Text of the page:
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How to increase the MPG in your Dodge Cummins Pickup

by Richard Rowe

There's no hyperbole in saying that Cummins' B-series engine helped to redefine the diesel truck market in America. The Cummins light-duty truck engine itself was an evolution of previous designs, but the fact that Dodge opted to install it into consumer-grade pickups made it truly revolutionary. Dodge's Cummins diesel trucks aren't the most fuel-efficient vehicles in the world, but they do offer efficiency in a different league from any gas engine with the same performance.

Install a cold-air intake, high-flow air filter, aftermarket exhaust system, turbo down tube and underdrive pulleys. These upgrades are fairly universal, but they work particularly well on diesel engines where fuel efficiency is concerned. Diesel fuel economy is directly connected to torque output with a given amount of fuel, so anything you can do to enhance power without injecting more fuel is going to increase fuel efficiency.

Buy and install an aftermarket power programmer with a fuel efficiency setting. A power tuner will probably make the biggest difference in fuel efficiency without tearing into the engine and making major changes to the hardware -- and even then, you'll probably never match the power tuner's return on the dollar.

Lower the truck. Your truck's aerodynamic size and aerodynamic profile has at least as much impact on fuel economy as its weight, which you can't very well reduce without scrapping things that you probably want. Lowering the truck will reduce its aerodynamic cross-section (the size of the hole that it must punch through the air) and the amount of air that goes underneath the chassis.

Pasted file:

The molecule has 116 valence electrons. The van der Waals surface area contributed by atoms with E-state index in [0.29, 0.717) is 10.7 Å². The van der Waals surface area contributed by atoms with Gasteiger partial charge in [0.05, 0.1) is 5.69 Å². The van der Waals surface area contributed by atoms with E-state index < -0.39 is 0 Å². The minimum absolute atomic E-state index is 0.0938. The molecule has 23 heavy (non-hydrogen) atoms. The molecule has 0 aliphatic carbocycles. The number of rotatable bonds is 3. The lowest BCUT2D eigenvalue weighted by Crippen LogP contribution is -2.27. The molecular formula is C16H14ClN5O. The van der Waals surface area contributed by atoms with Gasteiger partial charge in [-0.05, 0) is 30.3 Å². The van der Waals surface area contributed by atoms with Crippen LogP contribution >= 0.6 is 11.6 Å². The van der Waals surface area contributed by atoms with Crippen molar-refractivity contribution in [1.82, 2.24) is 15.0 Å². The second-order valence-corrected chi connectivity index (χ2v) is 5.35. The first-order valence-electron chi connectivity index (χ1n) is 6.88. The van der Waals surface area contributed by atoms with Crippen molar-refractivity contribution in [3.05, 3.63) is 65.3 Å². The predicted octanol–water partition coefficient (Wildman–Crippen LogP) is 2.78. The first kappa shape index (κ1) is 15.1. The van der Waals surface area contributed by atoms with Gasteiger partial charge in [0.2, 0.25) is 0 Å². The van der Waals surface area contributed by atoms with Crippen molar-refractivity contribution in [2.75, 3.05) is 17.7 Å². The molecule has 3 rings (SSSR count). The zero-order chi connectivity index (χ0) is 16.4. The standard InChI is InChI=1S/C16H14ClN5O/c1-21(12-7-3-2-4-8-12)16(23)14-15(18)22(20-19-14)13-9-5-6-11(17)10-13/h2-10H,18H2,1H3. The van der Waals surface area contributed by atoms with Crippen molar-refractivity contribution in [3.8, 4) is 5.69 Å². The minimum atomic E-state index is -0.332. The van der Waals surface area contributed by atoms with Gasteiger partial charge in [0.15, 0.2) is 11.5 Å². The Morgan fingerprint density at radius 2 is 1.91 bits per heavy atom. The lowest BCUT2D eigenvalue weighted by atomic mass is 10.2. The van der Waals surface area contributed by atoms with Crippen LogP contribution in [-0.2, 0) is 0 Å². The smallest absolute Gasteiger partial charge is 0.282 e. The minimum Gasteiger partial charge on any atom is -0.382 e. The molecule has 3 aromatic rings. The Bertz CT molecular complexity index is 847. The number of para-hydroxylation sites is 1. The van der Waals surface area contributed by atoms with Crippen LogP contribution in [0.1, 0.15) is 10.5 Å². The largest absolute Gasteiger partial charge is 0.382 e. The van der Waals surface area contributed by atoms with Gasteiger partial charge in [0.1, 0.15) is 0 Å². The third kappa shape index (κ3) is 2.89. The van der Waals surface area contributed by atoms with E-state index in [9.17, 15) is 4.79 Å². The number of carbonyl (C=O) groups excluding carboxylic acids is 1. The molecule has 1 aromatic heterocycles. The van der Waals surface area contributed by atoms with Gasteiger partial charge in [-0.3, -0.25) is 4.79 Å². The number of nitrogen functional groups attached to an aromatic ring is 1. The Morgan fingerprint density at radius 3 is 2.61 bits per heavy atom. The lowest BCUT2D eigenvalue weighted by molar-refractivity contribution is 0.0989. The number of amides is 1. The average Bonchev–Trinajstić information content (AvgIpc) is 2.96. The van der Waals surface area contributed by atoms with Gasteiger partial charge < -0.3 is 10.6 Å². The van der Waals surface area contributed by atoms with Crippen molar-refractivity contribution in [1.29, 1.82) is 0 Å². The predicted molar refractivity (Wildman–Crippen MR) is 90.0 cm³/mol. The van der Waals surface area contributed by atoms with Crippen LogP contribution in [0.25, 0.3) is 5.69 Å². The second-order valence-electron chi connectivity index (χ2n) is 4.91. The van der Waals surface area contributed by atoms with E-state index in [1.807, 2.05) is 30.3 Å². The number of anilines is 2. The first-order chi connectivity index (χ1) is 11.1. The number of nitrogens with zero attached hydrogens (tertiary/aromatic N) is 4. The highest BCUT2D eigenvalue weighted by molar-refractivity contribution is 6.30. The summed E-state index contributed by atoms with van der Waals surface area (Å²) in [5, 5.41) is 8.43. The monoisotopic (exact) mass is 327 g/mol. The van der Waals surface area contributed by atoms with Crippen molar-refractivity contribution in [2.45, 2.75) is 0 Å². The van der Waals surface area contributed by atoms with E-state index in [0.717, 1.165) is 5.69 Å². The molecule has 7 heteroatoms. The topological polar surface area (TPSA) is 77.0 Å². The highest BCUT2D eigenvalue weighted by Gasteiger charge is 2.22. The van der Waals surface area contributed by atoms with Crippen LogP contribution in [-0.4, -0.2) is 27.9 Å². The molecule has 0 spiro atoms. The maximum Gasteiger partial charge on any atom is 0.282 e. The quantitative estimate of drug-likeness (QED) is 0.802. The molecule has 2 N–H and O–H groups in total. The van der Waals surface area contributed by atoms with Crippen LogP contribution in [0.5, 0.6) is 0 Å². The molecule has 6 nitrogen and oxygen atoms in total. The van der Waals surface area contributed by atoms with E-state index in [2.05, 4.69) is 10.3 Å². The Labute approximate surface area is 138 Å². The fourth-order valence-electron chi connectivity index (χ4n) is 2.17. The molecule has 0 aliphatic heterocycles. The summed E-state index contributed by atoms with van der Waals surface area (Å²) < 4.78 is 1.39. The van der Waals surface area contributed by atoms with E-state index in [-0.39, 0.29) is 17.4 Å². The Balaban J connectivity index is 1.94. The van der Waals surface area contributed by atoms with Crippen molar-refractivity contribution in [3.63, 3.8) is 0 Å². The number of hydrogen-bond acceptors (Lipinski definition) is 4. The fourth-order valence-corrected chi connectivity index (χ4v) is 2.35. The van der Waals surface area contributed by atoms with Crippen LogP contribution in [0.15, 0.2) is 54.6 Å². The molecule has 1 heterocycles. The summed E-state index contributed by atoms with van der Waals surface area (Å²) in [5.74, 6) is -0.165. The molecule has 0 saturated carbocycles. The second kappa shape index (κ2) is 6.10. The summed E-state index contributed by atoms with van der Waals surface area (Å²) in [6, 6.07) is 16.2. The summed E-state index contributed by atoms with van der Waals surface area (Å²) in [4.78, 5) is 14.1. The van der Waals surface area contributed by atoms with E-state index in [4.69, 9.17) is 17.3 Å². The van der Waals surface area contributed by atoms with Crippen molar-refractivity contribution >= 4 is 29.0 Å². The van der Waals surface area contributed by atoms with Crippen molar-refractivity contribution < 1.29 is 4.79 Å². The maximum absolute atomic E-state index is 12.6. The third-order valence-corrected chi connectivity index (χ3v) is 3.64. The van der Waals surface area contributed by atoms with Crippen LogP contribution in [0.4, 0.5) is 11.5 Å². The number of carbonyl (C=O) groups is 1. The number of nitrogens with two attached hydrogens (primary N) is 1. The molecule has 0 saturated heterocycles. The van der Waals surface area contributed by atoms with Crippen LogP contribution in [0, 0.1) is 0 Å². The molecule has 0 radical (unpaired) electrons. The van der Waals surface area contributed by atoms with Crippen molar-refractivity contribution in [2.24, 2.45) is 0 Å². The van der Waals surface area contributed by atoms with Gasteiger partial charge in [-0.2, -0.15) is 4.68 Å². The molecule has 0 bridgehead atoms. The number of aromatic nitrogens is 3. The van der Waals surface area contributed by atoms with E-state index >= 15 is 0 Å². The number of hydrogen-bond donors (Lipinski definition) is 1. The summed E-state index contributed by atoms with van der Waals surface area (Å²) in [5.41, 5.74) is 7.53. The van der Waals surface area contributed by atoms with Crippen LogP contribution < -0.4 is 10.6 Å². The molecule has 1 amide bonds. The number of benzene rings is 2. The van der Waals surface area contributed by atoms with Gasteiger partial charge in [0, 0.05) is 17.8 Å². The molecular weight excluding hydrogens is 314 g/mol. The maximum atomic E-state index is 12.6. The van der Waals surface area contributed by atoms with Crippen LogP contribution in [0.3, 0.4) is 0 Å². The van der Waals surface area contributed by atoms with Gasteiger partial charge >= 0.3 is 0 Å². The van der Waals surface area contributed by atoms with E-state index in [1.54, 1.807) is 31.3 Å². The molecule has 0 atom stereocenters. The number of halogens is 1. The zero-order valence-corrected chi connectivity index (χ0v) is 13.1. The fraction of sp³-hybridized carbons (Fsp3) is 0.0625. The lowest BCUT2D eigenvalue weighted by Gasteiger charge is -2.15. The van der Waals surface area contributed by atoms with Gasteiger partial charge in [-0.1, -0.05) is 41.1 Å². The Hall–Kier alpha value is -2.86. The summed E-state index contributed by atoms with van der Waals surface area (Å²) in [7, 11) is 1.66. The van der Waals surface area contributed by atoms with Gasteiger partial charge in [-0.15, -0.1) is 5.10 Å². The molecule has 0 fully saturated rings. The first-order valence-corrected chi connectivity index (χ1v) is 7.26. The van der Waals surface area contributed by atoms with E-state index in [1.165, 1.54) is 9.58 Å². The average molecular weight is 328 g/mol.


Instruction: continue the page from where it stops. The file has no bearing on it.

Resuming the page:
Install a front air dam that very nearly scrapes the ground, and cover the bottom of the truck with a flat, sheet-metal belly pan. A belly pan will smooth and accelerate airflow going under the truck, which will increase fuel economy and high speed stability. This is especially crucial for big 4WD trucks like the Ram, whose axles and transfer case make the chassis about as smooth as the moon.

Fabricate or pay someone to fabricate a fiberglass Aero Tonneau cover. Aero Tonneau covers are completely different animals from Flat Tonneau covers, which are merely flat sheets that cover the bed. An Aero Tonneau cover tapers down from the top of the truck's cab to the top of the tailgate, and essentially turns the bed into one massive fast-back roofline. As of 2011, true Aero Tonneaus don't exist for this application, so you will have to fabricate your own, but in doing so you'll end up with a truck that looks like no one else's.

Get rid of the dual tires and install a set of 20-inch rims no wider than eight inches, and go with a set of lower-profile, all-season Touring tires. A set of 205/60-R20 tires will work best for this application; they're only about 0.5 inch smaller in overall diameter, so your engine rpm will remain about the same. You'll rarely hear this from anyone with a clue, but big rims and skinny, low profile tires are dynamically perfect for this application. This package will greatly reduce rolling resistance over the stock 245/70-R17 (10-inch wide) tires, but will do so at a slight penalty to ride quality and traction.

About the Author

Richard Rowe has been writing professionally since 2007, specializing in automotive topics. He has worked as a tractor-trailer driver and mechanic, a rigger at a fire engine factory and as a race-car driver and builder. Rowe studied engineering, philosophy and American literature at Central Florida Community College.

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